The summer movie parade began with Furious 7 and stumbled into a crawl with Hitman: Agent 47. In between was one of the best summer movie seasons in years. As we all head back to school, here’s a final recap of the summer of 2015.
George Miller’s Mad Max: Fury Road was the unbeatable game changer, a muscular, down and dirty spectacle that had smarts as well as how-did-they-do-that-and-not-get-killed action sequences. On the quieter but no less brilliant side, the Brian Wilson biopic Love & Mercy showcased extraordinary duel performances by Paul Dano and John Cusack and stands tall over most rock bios. While overlong but still needing more time to tell its story, Straight Outta Compton has some of the most electrifying scenes of the year. Like Love & Mercy, it tells an amazing story and provides yet another guarantee that Paul Giamatti will be up for Best Supporting Actor at Oscar time. There was also the compassionate, low key, Golden Years of Sherlock drama Mr. Holmes, starring the incredible Ian McKellen.
Jurassic World stomped over everything in its path, and why not? It was as seat-gripping as you’d hope. The sight of Chris Pratt riding a hog alongside his domesticated raptors is one of the great movie moments of the year. Then there’s Mission: Impossible–Rogue Nation, in which Rebecca Ferguson’s terrific turn nearly upstaged Tom Cruise hanging outside a jet. I was happy to be wrong about Ant-Man, which overcame a troubled production to become one of the best Marvel movies. It’s arguable whether San Andreas or Furious 7 was the dumber B-movie but both served up giant popcorn-sized thrills.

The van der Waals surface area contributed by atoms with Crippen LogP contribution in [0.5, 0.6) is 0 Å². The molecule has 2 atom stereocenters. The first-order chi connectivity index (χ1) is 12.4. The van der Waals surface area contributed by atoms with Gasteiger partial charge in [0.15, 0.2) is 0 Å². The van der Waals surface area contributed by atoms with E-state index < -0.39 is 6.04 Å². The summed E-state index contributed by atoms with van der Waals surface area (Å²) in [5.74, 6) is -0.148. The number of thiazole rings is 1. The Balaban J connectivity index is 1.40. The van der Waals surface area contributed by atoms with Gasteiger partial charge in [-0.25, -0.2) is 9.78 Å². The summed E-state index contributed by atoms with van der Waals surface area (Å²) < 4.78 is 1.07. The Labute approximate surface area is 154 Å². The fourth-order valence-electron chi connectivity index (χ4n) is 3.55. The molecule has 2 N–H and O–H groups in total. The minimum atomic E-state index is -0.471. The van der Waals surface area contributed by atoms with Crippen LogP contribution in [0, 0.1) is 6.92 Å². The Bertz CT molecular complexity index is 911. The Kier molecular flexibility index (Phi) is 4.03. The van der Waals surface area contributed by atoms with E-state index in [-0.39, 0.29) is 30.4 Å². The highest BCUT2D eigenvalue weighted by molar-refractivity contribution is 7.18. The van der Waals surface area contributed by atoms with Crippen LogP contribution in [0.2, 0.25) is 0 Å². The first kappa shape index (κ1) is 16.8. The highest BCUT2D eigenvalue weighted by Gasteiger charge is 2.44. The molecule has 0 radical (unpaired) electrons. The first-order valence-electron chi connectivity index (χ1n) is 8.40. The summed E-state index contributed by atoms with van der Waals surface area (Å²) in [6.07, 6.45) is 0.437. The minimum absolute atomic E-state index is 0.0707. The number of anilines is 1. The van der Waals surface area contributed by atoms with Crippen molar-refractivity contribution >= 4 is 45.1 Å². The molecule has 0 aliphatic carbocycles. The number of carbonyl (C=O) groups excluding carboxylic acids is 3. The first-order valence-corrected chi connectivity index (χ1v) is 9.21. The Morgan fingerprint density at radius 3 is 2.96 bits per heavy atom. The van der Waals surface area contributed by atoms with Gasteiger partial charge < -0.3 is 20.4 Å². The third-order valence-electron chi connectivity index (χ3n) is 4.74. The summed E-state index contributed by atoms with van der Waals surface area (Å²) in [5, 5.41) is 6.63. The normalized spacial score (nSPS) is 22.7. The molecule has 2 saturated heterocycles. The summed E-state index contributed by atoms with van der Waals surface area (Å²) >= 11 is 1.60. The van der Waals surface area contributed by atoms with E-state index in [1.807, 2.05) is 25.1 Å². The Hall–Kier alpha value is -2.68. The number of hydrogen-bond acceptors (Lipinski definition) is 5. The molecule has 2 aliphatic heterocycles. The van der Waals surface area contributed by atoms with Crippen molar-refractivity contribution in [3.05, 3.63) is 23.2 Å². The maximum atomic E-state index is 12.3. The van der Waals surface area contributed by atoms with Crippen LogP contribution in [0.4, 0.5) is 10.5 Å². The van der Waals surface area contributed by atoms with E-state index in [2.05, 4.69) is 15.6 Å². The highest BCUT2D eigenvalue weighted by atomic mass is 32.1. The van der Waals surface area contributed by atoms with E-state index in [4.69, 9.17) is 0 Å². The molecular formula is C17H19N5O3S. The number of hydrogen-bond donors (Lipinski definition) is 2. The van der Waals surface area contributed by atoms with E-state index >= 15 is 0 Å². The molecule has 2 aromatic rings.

Judd Apatow’s Trainwreck gave controversial comic Amy Schumer a solid vehicle but it was her co-stars (Bill Hader, Lebron James and John Cena) who really tore it up. Few were expecting actor-turned-writer/director Joel Edgerton’s film debut The Gift to be anything special. It found an appreciative audience with its subtle chills and focus on character.
Cameron Crowe’s Aloha became a punching bag for many, most of whom never saw it. Its big ambitions were cut short by overly judicious trimming in the editing room. Flaws and all, it has some golden scenes and was an earnest love letter to Hawaii. Irrational Man is Woody Allen’s little seen, tight and provocative thriller (it’d make a great double feature with The Gift). Kudos to the studio for keeping the film’s biggest twists out of the trailer.
While Pitch Perfect 2 found an appreciative audience, all it proved was, like Ted 2, some movies really don’t need a second chapter. Avengers: Age of Ultron made mountains of cash but is the most underwhelming entry to star Iron Man. Yet, the two most crushing let-downs came from Sci-Fi, as the well intentioned but underwhelming Tomorrowland and the rickety Terminator Genysis deservedly crashed after opening. While the former couldn’t live up to its poetic teaser trailer, the latter has the most absurdly, spoiler-heavy trailer of the year.
Pixels and Fantastic Four were rejected by their fan base but the foul, fecal-scented odor of the new Vacation is potent enough to make Roy Wally role in his grave. Give yourself a high five if you even remember that Hot Pursuit, Entourage and The Gallows were in theaters.
BRINGING THE SCARY
Insidious: Chapter 3 wasn’t the best in the series but the thick scares, eerie atmosphere and Lin Shaye made it worthwhile. On the other hand, there’s only one Poltergeist, and it’s not this year’s limp, cop-out remake.
GREAT ANIMATED FILMS
Shaun the Sheep Movie gave us another extension of Aardman Animation’s brilliance, while the engaging (if overrated) Inside Out scored big for Pixar. Whereas those films were art, Minions was merely a cartoon and nowhere near as heartfelt, funny or engaging as Despicable Me 2. A movie overflowing with Minions was just too much. Even during the summer, sometimes less is more.
Mad Max: Fury Road photo: Movieweb.com